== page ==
Skip to main content
Best News Website or Mobile Service
 
WAN-IFRA Digital Media Awards Worldwide
Best News Website or Mobile Service
 
Digital Media Awards Worldwide
Hamburger Menu

Advertisement

Advertisement

Business

BOJ's Kuroda gets meagre pay bump even as he stresses need for higher wages

BOJ's Kuroda gets meagre pay bump even as he stresses need for higher wages

FILE PHOTO: Bank of Japan Governor Haruhiko Kuroda speaks at a news conference in Tokyo, Japan, December 19, 2019. REUTERS/Kim Kyung-Hoon

TOKYO : Bank of Japan Governor Haruhiko Kuroda will receive a meagre 0.4 per cent pay rise in 2022 after two years of cuts, the central bank said on Friday, even as he has stressed the need for higher wages to sustainably meet the central bank's inflation target.

The 0.4 per cent pay rise for the current fiscal year ending in March 2023 will apply to BOJ executives, including Kuroda and his fellow board members. It will consist entirely of executive allowances with no increases to monthly salaries, the BOJ said in a statement announcing the annual pay revision.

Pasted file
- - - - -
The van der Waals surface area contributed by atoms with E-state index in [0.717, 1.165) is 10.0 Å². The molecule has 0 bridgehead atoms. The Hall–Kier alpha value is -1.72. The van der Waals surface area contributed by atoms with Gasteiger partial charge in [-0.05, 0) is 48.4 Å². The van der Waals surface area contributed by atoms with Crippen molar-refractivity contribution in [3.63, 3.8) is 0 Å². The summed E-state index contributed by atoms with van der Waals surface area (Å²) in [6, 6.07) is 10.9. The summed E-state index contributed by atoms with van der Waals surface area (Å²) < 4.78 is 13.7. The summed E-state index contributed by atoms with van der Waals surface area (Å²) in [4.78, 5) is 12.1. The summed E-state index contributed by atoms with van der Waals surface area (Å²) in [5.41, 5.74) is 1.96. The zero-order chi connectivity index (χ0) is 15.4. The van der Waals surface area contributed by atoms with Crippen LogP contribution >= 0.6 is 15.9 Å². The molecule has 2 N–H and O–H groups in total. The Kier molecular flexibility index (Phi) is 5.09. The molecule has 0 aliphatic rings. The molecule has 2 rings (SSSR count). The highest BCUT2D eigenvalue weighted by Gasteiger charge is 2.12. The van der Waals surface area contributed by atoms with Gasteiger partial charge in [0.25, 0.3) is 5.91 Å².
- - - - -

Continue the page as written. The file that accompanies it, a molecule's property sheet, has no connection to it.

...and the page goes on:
The decision underscores the challenge of driving up wages in a country accustomed to decades of grinding deflation or low inflation, which makes it hard to justify raising pay.

But, more recently, rising raw material costs and surging import prices from the weak yen have pushed up inflation, hurting many households that have yet to see wages rise much.

Core consumer prices in Japan's capital, a leading indicator of nationwide trends, rose 3.6 per cent in November from a year earlier to mark the fastest pace in 40 years, data showed on Friday.

Kuroda has repeatedly called on companies to boost wages next year and beyond, preferably by around 3 per cent annually, to compensate households for the rising cost of living and pave the way for Japan to sustainably achieve the central bank's 2 per cent inflation target.

After rising just 0.3 per cent last year, private nominal wages have been creeping up this year and increased a revised 2.2 per cent in September from a year earlier due partly to intensifying labour shortages, according to government data.

Source: Reuters
Categories

Advertisement

Also worth reading

Advertisement